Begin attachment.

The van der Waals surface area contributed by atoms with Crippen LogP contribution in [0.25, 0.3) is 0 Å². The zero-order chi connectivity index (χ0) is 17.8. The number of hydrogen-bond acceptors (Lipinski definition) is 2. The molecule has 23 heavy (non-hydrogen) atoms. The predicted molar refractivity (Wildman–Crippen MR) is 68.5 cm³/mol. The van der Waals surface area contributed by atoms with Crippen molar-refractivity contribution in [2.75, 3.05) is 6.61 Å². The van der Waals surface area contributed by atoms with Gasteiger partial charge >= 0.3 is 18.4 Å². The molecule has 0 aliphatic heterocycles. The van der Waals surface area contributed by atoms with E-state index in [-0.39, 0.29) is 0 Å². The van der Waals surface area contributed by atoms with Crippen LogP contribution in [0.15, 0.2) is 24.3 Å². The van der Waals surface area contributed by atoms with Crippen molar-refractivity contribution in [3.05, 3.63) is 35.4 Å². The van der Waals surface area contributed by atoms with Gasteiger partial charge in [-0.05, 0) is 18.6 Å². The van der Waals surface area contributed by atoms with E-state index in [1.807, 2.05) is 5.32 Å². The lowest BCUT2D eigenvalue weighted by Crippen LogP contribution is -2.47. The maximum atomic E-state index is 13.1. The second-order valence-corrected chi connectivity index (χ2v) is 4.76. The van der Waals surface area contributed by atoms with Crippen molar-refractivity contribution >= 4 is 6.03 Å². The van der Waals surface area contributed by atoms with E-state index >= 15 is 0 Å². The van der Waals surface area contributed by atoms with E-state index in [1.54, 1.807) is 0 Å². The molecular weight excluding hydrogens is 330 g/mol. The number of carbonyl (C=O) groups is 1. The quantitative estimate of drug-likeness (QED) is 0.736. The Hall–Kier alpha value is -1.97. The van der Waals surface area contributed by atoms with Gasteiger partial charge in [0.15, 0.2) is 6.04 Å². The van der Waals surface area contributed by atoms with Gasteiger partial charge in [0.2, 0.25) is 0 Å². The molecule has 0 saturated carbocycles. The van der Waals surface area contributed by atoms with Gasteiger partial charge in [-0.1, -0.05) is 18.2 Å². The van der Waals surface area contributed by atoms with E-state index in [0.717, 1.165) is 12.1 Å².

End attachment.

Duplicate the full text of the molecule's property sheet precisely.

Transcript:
The van der Waals surface area contributed by atoms with Crippen LogP contribution in [0.25, 0.3) is 0 Å². The zero-order chi connectivity index (χ0) is 17.8. The number of hydrogen-bond acceptors (Lipinski definition) is 2. The molecule has 23 heavy (non-hydrogen) atoms. The predicted molar refractivity (Wildman–Crippen MR) is 68.5 cm³/mol. The van der Waals surface area contributed by atoms with Crippen molar-refractivity contribution in [2.75, 3.05) is 6.61 Å². The van der Waals surface area contributed by atoms with Gasteiger partial charge >= 0.3 is 18.4 Å². The molecule has 0 aliphatic heterocycles. The van der Waals surface area contributed by atoms with E-state index in [-0.39, 0.29) is 0 Å². The van der Waals surface area contributed by atoms with Crippen LogP contribution in [0.15, 0.2) is 24.3 Å². The van der Waals surface area contributed by atoms with Crippen molar-refractivity contribution in [3.05, 3.63) is 35.4 Å². The van der Waals surface area contributed by atoms with Gasteiger partial charge in [-0.05, 0) is 18.6 Å². The van der Waals surface area contributed by atoms with E-state index in [1.807, 2.05) is 5.32 Å². The lowest BCUT2D eigenvalue weighted by Crippen LogP contribution is -2.47. The maximum atomic E-state index is 13.1. The second-order valence-corrected chi connectivity index (χ2v) is 4.76. The van der Waals surface area contributed by atoms with Crippen molar-refractivity contribution >= 4 is 6.03 Å². The van der Waals surface area contributed by atoms with E-state index >= 15 is 0 Å². The van der Waals surface area contributed by atoms with E-state index in [1.54, 1.807) is 0 Å². The molecular weight excluding hydrogens is 330 g/mol. The number of carbonyl (C=O) groups is 1. The quantitative estimate of drug-likeness (QED) is 0.736. The Hall–Kier alpha value is -1.97. The van der Waals surface area contributed by atoms with Gasteiger partial charge in [0.15, 0.2) is 6.04 Å². The van der Waals surface area contributed by atoms with Gasteiger partial charge in [0.2, 0.25) is 0 Å². The molecule has 0 saturated carbocycles. The van der Waals surface area contributed by atoms with Gasteiger partial charge in [-0.1, -0.05) is 18.2 Å². The van der Waals surface area contributed by atoms with E-state index in [0.717, 1.165) is 12.1 Å².